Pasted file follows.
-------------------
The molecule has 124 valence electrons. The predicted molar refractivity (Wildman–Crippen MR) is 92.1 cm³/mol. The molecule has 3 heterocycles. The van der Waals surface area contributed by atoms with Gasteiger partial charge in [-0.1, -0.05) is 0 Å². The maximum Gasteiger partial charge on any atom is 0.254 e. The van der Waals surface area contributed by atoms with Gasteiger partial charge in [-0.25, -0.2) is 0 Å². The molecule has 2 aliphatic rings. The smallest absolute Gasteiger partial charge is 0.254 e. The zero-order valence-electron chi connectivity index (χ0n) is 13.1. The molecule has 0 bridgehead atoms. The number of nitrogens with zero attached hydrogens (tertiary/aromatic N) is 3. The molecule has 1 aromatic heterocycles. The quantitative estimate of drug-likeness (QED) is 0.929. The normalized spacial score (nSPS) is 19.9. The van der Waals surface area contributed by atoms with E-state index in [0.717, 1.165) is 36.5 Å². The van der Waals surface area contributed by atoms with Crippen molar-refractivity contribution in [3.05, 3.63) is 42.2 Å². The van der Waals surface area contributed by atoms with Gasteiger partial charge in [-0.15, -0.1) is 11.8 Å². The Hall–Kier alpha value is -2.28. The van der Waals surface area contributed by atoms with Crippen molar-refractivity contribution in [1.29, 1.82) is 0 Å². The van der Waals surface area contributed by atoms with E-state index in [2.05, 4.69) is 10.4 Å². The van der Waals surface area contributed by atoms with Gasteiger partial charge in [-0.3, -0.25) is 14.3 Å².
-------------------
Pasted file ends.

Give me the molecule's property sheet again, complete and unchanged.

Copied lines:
The molecule has 124 valence electrons. The predicted molar refractivity (Wildman–Crippen MR) is 92.1 cm³/mol. The molecule has 3 heterocycles. The van der Waals surface area contributed by atoms with Gasteiger partial charge in [-0.1, -0.05) is 0 Å². The maximum Gasteiger partial charge on any atom is 0.254 e. The van der Waals surface area contributed by atoms with Gasteiger partial charge in [-0.25, -0.2) is 0 Å². The molecule has 2 aliphatic rings. The smallest absolute Gasteiger partial charge is 0.254 e. The zero-order valence-electron chi connectivity index (χ0n) is 13.1. The molecule has 0 bridgehead atoms. The number of nitrogens with zero attached hydrogens (tertiary/aromatic N) is 3. The molecule has 1 aromatic heterocycles. The quantitative estimate of drug-likeness (QED) is 0.929. The normalized spacial score (nSPS) is 19.9. The van der Waals surface area contributed by atoms with E-state index in [0.717, 1.165) is 36.5 Å². The van der Waals surface area contributed by atoms with Crippen molar-refractivity contribution in [3.05, 3.63) is 42.2 Å². The van der Waals surface area contributed by atoms with Gasteiger partial charge in [-0.15, -0.1) is 11.8 Å². The Hall–Kier alpha value is -2.28. The van der Waals surface area contributed by atoms with Crippen molar-refractivity contribution in [1.29, 1.82) is 0 Å². The van der Waals surface area contributed by atoms with E-state index in [2.05, 4.69) is 10.4 Å². The van der Waals surface area contributed by atoms with Gasteiger partial charge in [-0.3, -0.25) is 14.3 Å².